Earlier this week I did a post about a band a stumbled across called Kline Coma Xero (read). I decided to give the man behind the band, Tony Williams an old school phone call. We did chat for a while and I discovered he also owns a Roland SH3 and recently modified it to work with CV/Gate. I’ve been thinking about doing this for a while and he promised to post a video showing the mod so here it is above. The SH3 is a really nice sounding synth because it has a proper Moog filter in it (among other things). Moog sued Roland and in response Roland created the SH3-A which changed the filter design.
“A video overview of my Roland SH-3 which I modified using the KENTON SH-3a CV/Gate/Filter mod. I intentionally left off the filter mod due to the fact that the SH-3a has a different filter than the SH-3.” – Tony Williams
There is a modular synth show at the South Street Seaport (210 Front Street, New York) in NYC tomorrow today! It’s called the Control Voltage Faire and it runs from 3-8PM. If that’s not enough fun for you there is a Buchla Concert that follows from 8-10PM.
“Since most modular synthesizers are constructed at the cottage industry level and distributed online, it is difficult for users to interact with these instruments. Control Voltage Faire will be the first opportunity on the East Coast for amateur enthusiasts, professionals and the general public to experience analog synthesizer modules produced by DIY manufacturers and crafters. Like a small-scale NAMM show with the independent spirit of the Maker Faire, the Control Voltage Faire will zone in on the origins and future of modular synthesis. Presenters at the Control Voltage Faire include: Control, 4ms, Harvestman, Knas, Main Drag Modular, Make Noise, Malekko, SnazzyFX, MeMe Antenna and Pittsburgh Modular. And more to be announced! The evening will feature Buchla 200 Recital, presenting three composers exploring this powerful instrument: Alessandro Cortini, Carlos Giffoni, and Mark Verbos. To end the event, a late show featuring Xeno & Oaklander and Loud Objects will perform on all-analog instruments. The concert will take place in Lower Manhattan’s @SEAPORT!, located at 210 Front Street.” – facebook.com/events…
As I am about three fourths of the way done with my next album and my studio is a mass of wires. I’ve become obsessed with syncing my old drum machines and analog synthesizers using various methods. I’m not looking for perfectly quantized MIDI. I’m looking for some Control Voltage madness. Last night’s experiment will definitely make it to a full song. I haven’t shared anything with you in a while with regards to my upcoming music but it’s time I start breaking the ice. The audio sample may not be your cup of tea but the method can be used to create all sorts of nonsense in many music styles.
I have an old Korg Rythm 55 drum machine. I go out of it’s Trig Out to a Doepfer Dark Time analog sequencer’s Click In. On the Korg you can set the sequencer to trigger in various times. If you select a 16th note you will get your typical Giorgio Moroder type of thing. This time I have it set to follow the Korg’s kick drum (blue arrow above). The Doepfer is hooked up to one of the oscillators on an Analogue Solutions Telemark synth (both pitch and filter). This time around I don’t want the Dark Time telling the synth to play different notes. I only want it to Trigger a very slight pitch change and that’s why (see the green arrow) I have the pitch line stop after the second step. The two steps are just slightly detuned. The filter does change open and closed over 8 steps (which you can only hear when the filter is partial closed at the beginning). If you notice there is a grey Midi cable plugged into the top of the Dark Time. If I wanted I could play different notes on my attached MIDI controller and the entire sequencing line would change pitch.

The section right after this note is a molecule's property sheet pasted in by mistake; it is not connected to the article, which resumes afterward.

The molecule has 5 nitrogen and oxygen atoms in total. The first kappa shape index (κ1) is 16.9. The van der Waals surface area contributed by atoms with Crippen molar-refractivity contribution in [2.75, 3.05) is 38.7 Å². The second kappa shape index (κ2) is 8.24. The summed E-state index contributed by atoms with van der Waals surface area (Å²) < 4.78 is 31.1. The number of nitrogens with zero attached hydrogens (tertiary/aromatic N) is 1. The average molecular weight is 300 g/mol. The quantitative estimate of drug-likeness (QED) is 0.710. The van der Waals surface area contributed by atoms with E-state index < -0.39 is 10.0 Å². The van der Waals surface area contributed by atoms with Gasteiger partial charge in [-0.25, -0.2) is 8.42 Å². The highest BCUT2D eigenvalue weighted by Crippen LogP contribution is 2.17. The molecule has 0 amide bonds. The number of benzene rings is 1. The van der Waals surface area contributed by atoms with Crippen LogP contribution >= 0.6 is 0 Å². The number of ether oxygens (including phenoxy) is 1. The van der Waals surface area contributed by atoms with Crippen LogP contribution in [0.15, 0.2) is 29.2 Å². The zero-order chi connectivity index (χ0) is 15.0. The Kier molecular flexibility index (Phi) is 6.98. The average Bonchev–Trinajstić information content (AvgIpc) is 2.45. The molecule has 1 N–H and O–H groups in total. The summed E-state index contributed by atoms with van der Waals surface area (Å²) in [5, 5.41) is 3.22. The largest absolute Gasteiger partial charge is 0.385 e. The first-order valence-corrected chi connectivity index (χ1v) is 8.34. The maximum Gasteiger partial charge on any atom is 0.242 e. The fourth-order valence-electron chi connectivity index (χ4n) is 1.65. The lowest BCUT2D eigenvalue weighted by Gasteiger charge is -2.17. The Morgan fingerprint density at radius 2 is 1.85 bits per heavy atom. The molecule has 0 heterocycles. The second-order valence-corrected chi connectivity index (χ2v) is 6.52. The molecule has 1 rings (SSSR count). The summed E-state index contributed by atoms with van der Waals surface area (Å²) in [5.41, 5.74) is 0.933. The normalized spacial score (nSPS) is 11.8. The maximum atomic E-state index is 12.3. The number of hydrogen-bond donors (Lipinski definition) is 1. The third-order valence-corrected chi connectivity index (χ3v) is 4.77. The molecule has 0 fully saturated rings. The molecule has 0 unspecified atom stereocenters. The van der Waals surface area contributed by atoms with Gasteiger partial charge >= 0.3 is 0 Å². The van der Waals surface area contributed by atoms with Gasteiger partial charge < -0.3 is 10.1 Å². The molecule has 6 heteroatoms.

Hit play on the Korg and off we go. I turn up the filter, bring in the Korg’s snare and you have something from a different decade. To add to the whole vintage feel the Korg has some Boss DM-100 on it. You can hear when I hit the fills on the Korg the synth follows and it’s really magic. One last thing to note is if you look at the Analogue Solutions Telemark photo above you see that orange arrow? That points to the other oscillator that’s not being controlled by the Doepfer. Its another reason you hear a detuned sound. I can bring it and the noise knob in and out for great effect (or verse/chorus parts). Time to add the vocals.
“At its most basic, an analog sequencer is nothing but a bank of potentiometers and a “clock” that steps through these potentiometers one at a time and then cycles back to the beginning. The output of the sequencer is fed (as a control voltage and gate pulse) to a synthesizer. By “tuning” the potentiometers, a short repetitive rhythmic motif or riff can be set up.” – Wikipedia
Oh pretty thing there you are. Sweetwater has an exclusive on a special edition Moog Little Phatty Stage II. Besides it’s pretty rear it has a Control Voltage output modification pre-installed at the Moog factory. Analog sequencer bassline fun is on the menu. This thing has CV, Midi and USB! I’m glad the economy is in the tanker because these are $1500. Do you want one too?
“You can also connect it directly to a computer running the Little Phatty Editor/Librarian. MIDI Clock Sync allows you to synchronize the LFO and arpeggiator rate to your MIDI sequencer, drum machine or software. Sample and hold, triangle, square, sawtooth and ramp wave modulations can now be perfectly timed with your rhythm track. With the pre-installed CV Output module, you also get CV output for the gate (0V – +5V), pitch (1V per octave), volume envelope (0V – 5V), filter envelope (0V – 5V), and off of the mod bus at a variable voltage.” – sweetwater.com